Article by: Sean Buur - Go Racing Magazine
It’s positively clear that the Streets of Lancaster Grand Prix (streetsoflancastergrandprix.com) was a hit with racers, fans and host cities alike. The inaugural street race presented by Lancaster Honda is finally in the bag after months and months of work from Tri-C Karters and the City of Lancaster, CA. The city welcomed racers with gift bags at registration on Friday (at the Panache Salon on Lancaster Blvd.) and a driver reception at the art gallery featuring beer, wine, sodas, and assorted appetizers. The mayor and other city officials were on site to greeting racers and crews.
All weekend crowds gathered for the street fair starting early Saturday morning. The street festival featured live music, a beer garden, food vendors and business booths that started at the end of the straight. Tri-C Karters collaborated with Henderson Karting and Courtney Concepts to promote karting in a booth at the festival. The racers received awards on the stage at the festival with trophy girls, umbrella girls, and interviews in front of a crowd of local citizens. Drivers were asked to sign autographs for local kids. The best part about the festival was the people. Spectators actually lined the track and watched the racing. Not moms and dads of participants but moms and dads, and kids who were interested in the 120 drivers rocketing down their streets. This race did more to boost outside interest in the sport of karting than any other race in So-Cal this year.
Immediately following qualifying on Saturday, the city held a hot-rod car show. The cars cruised the race circuit revving their engines and doing burnouts on the straight. Their speeds were a lot less than their karting counterparts for sure. Some of the shifter drivers even did bigger burnouts when the green flag dropped for racing on Sunday. The Celebrity race was run during the lunch break on Saturday. It featured city officials and major sponsors competing for bragging rights and trophies. It seems there are many different sides to how the race actually played out and who had the best race craft, but at the end of the contest the winner was clear. The celebrity race raised $25,000 for the new Antelope Valley Medical Clinic.
PRD winner Devin Lindsey
(Photo: Go Racing Magazine)
Forest River, an event and class sponsor manufactures motor homes, trailers, and toy haulers. They had two on display at the street festival. They put up $1000 in gift cards for the winners ($200 each shifter class; $100 each other class, except PRD). They also provided hats for all participants. The class sponsors for the event were: Burris Racing - HPV Classes, RLV - PRD Class, Courtney Concepts - Rotax Classes, Forest River, Inc. - Shifter Classes.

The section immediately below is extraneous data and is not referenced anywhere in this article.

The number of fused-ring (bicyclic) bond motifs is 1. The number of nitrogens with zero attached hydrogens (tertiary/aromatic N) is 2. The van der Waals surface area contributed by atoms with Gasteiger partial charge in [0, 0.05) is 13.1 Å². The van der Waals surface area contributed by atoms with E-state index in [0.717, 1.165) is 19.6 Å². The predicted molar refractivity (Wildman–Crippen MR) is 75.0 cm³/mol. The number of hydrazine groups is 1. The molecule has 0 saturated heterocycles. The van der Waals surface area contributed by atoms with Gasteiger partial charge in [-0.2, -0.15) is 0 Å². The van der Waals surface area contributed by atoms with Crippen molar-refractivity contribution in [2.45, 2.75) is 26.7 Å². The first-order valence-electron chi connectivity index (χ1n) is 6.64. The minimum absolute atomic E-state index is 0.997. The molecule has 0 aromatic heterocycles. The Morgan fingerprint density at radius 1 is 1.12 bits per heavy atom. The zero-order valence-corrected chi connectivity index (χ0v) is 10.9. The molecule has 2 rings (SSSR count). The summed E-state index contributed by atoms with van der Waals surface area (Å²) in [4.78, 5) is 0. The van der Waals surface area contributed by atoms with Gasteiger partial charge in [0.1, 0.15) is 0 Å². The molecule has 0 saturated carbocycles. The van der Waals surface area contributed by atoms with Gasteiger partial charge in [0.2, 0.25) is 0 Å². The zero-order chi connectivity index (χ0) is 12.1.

HPV 4 Plus got the event in motion with Rob Logan scoring the pole with a time of 42.774. The heat race saw Logan overcome early attacks from Brian Phillipsen and Michael Graham, eventually taking the checkered flag by three seconds. The main event went in similar fashion with Logan on the run and being chased by Phillipsen, Graham and Paul Hohlbein. Logan drew away once again, but he slowed way down for a yellow flag and was caught with two laps to go. The white flag was awesome with them going three wide into turn one. Logan managed to regain his lead and take a hard fought win. It was a great way to get the onlookers into the action right out of the gate. Logan was presented the first place helmet trophy encased in plastic and painted by Tri-C’s very own Taylor Jocelyn. I must say these were some of the coolest first place trophies ever. The glass with the wood bases for second and third were also cool, but the helmets stole the show.
In HPV 1, Brenden Baker was the pole sitter with a 44.836. The heat race saw Baker pull out a three second advantage over Cole Davis, and finish well ahead of the Wesolowski brothers of Troy and Ian. The final was in the bag for Baker from the drop of the green, but alas it was not to be on this beautiful Lancaster weekend. A little brain fade on Baker’s part cost him the lead. He then spent the next 19 laps chasing back into contention. Even with a few more collisions on track he managed to salvage a second place finish after tech. Once Baker was out of the way it came down to the #24 of Davis and the #88 of Tyler Burk. The lead duo changed positions a few times but mostly Burk chased Davis. In the end Davis had a small gap at the line for the race win. Burk suffered in tech, elevating Baker up to second place and Henry Falls-Hand onto the podium in third.